The eave of Arab uprisings of 2011 and 2018/2019 shook the Middle East and Nroth Africa region but failed to bring about permanent change. The weakness of political parties and inability to transform street protests into effective politics, are a major cause of this shortfall. The Middle East Program's Protest and Mass Movements Initiative hosted an expert panel discussion on political parties in the Arab region, which is as MEP fellow Marina Ottaway notes "the forgotten link" in discussions, marking the 10th anniversary of the Arab Uprisings. The event mapped out the political parties scene across the Arab region to highlight how they have evolved, devolved, or folded since the Jasmine revolution in Tunisia set off a wave of protests and revolutions often referred to as the "Arab Spring."
Political parties fail to bring lasting change
Marina Ottaway believes the issue of weak political parties is a principal factor in the failure of the Arab uprisings to bring lasting political change in many countries across the Middle East and North Africa (MENA) region. “The uprisings have not brought about different political systems. They have failed to routinize the political participation of the crowd.” While the Arab public is more mobilized and organized than it was before 2011, civic participation is sporadic and has failed to establish a permanent place in the political process. Therefore, the ability to disrupt and impact existing political structures is extremely limited.
Amr Hamzawy echoes this sentiment, adding, “What we saw in 2010 and 2011 were primarily networks of young activists driven by what I call single-cause initiatives always pertaining to human rights or human rights violations,” in contrast to a protest movement organized by political parties. The failure of parties to subsequently shape post-uprising political momentum, “led to migration away from political parties in the second wave of the uprising.” Although, he noted that political parties in post-uprising moments always struggle to adapt and leverage the political opening, not just in the Arab or MENA context. Authoritarian governments prioritize maintaining control over formal political spaces, limiting the prospect for parties to expand and thrive. Finally, “Electorate systems play a huge role in structurally discriminating against political parties in the Arab region.”
Ottaway noted the multitude of political parties that emerged after 2011 dilutes the potential for political change. “If you have too many political parties, some of which get no seats and all of most of which get one, two, or three at most, you might as well not have political parties because they do not aggregate the interest of their constituencies.”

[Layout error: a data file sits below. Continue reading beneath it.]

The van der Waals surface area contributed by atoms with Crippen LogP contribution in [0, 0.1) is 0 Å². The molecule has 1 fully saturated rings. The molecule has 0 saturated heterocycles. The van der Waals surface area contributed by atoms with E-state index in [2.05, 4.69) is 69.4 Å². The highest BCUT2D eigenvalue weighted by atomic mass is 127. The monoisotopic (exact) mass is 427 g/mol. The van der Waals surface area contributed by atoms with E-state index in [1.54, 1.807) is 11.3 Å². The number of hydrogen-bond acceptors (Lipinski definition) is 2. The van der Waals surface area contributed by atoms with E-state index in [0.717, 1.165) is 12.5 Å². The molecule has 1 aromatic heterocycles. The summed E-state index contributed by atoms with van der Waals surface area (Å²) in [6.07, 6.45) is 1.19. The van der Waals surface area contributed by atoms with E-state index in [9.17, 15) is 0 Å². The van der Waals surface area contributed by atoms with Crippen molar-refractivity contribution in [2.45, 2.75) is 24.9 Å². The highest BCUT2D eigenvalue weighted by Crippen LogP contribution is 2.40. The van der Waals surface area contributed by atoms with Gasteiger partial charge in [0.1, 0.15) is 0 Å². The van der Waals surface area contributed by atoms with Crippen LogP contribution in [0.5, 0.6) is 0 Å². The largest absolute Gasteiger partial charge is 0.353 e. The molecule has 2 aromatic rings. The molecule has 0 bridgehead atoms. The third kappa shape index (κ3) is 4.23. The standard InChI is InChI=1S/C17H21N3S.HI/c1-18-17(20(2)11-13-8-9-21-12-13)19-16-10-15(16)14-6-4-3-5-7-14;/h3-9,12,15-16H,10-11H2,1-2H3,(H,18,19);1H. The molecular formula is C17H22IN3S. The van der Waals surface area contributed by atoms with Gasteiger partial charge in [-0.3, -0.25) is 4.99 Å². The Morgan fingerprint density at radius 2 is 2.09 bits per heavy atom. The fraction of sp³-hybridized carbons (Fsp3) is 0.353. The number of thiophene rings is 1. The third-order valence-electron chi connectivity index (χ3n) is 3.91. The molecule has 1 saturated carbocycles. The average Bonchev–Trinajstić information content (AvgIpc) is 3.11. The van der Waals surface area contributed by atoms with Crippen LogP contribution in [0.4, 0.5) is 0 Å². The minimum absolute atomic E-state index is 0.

Further, Arab parties historically fail to bridge the various divides on the ground to create stable constituencies. Hamzawy put forth that political parties are generally urban-centered with little influence over rural areas, therefore failing to engage with an enormous segment of the population in MENA. “The second is the socioeconomic divide,” he argued. “Political parties have been bias toward educated, middle-class citizens… What you left out were Shia majority communities, underprivileged majorities, and vulnerable communities.” Ottaway added political parties must overcome these urban and intellectual biases to be able to have a meaningful impact on Arab constituents.
This contributed to the disenchantment of Arab citizens with politics and the political arena, pushing them away from emergent political parties and toward the government. According to Hamzawy, parties promise to address economic and social needs, yet always fail to deliver. Citizens in turn, turn “largely to the government where the traditional appeal and promise of ‘we will deliver’ continues to live and continues to be relevant.”
Ottaway and Hamzawy urge protest will continue to be a normal feature of Arab social fabrics and polities; the question remains how will governments respond and how effective will organizers be? In the decade since the first wave, political parties have proven ineffective, so, “I don’t think it is worth the effort for the government to try and stop political parties completely,” Ottaway stated.
Middle East Program
The Wilson Center’s Middle East Program serves as a crucial resource for the policymaking community and beyond, providing analyses and research that helps inform U.S. foreign policymaking, stimulates public debate, and expands knowledge about issues in the wider Middle East and North Africa (MENA) region. Read more